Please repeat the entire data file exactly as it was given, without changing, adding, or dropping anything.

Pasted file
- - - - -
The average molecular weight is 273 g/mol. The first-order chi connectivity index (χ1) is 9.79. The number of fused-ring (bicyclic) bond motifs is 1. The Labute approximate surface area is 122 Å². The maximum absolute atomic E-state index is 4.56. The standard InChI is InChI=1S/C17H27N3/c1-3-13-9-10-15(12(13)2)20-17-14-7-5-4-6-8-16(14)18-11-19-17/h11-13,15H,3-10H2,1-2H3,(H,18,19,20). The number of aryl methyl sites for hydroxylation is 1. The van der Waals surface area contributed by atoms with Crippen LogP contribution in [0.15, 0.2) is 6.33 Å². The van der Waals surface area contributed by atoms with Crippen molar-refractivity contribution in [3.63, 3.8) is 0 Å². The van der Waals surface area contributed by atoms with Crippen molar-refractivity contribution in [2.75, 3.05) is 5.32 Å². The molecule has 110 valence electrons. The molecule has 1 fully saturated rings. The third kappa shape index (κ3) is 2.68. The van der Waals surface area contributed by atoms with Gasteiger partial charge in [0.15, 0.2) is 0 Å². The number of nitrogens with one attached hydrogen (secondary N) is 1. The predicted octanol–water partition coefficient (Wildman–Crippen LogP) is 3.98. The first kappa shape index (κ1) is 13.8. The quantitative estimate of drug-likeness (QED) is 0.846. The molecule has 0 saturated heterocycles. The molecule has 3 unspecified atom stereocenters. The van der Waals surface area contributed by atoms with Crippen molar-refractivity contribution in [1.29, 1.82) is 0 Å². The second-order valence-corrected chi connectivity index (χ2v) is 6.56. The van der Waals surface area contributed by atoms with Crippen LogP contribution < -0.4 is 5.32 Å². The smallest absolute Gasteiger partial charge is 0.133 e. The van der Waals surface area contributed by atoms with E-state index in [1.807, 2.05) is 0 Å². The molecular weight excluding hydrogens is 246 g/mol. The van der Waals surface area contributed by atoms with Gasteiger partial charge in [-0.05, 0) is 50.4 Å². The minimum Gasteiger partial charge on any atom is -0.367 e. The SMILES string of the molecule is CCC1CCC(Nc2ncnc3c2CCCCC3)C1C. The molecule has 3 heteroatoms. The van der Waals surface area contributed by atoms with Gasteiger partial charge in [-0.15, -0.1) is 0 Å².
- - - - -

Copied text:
The average molecular weight is 273 g/mol. The first-order chi connectivity index (χ1) is 9.79. The number of fused-ring (bicyclic) bond motifs is 1. The Labute approximate surface area is 122 Å². The maximum absolute atomic E-state index is 4.56. The standard InChI is InChI=1S/C17H27N3/c1-3-13-9-10-15(12(13)2)20-17-14-7-5-4-6-8-16(14)18-11-19-17/h11-13,15H,3-10H2,1-2H3,(H,18,19,20). The number of aryl methyl sites for hydroxylation is 1. The van der Waals surface area contributed by atoms with Crippen LogP contribution in [0.15, 0.2) is 6.33 Å². The van der Waals surface area contributed by atoms with Crippen molar-refractivity contribution in [3.63, 3.8) is 0 Å². The van der Waals surface area contributed by atoms with Crippen molar-refractivity contribution in [2.75, 3.05) is 5.32 Å². The molecule has 110 valence electrons. The molecule has 1 fully saturated rings. The third kappa shape index (κ3) is 2.68. The van der Waals surface area contributed by atoms with Gasteiger partial charge in [0.15, 0.2) is 0 Å². The number of nitrogens with one attached hydrogen (secondary N) is 1. The predicted octanol–water partition coefficient (Wildman–Crippen LogP) is 3.98. The first kappa shape index (κ1) is 13.8. The quantitative estimate of drug-likeness (QED) is 0.846. The molecule has 0 saturated heterocycles. The molecule has 3 unspecified atom stereocenters. The van der Waals surface area contributed by atoms with Crippen molar-refractivity contribution in [1.29, 1.82) is 0 Å². The second-order valence-corrected chi connectivity index (χ2v) is 6.56. The van der Waals surface area contributed by atoms with Crippen LogP contribution < -0.4 is 5.32 Å². The smallest absolute Gasteiger partial charge is 0.133 e. The van der Waals surface area contributed by atoms with E-state index in [1.807, 2.05) is 0 Å². The molecular weight excluding hydrogens is 246 g/mol. The van der Waals surface area contributed by atoms with Gasteiger partial charge in [-0.05, 0) is 50.4 Å². The minimum Gasteiger partial charge on any atom is -0.367 e. The SMILES string of the molecule is CCC1CCC(Nc2ncnc3c2CCCCC3)C1C. The molecule has 3 heteroatoms. The van der Waals surface area contributed by atoms with Gasteiger partial charge in [-0.15, -0.1) is 0 Å².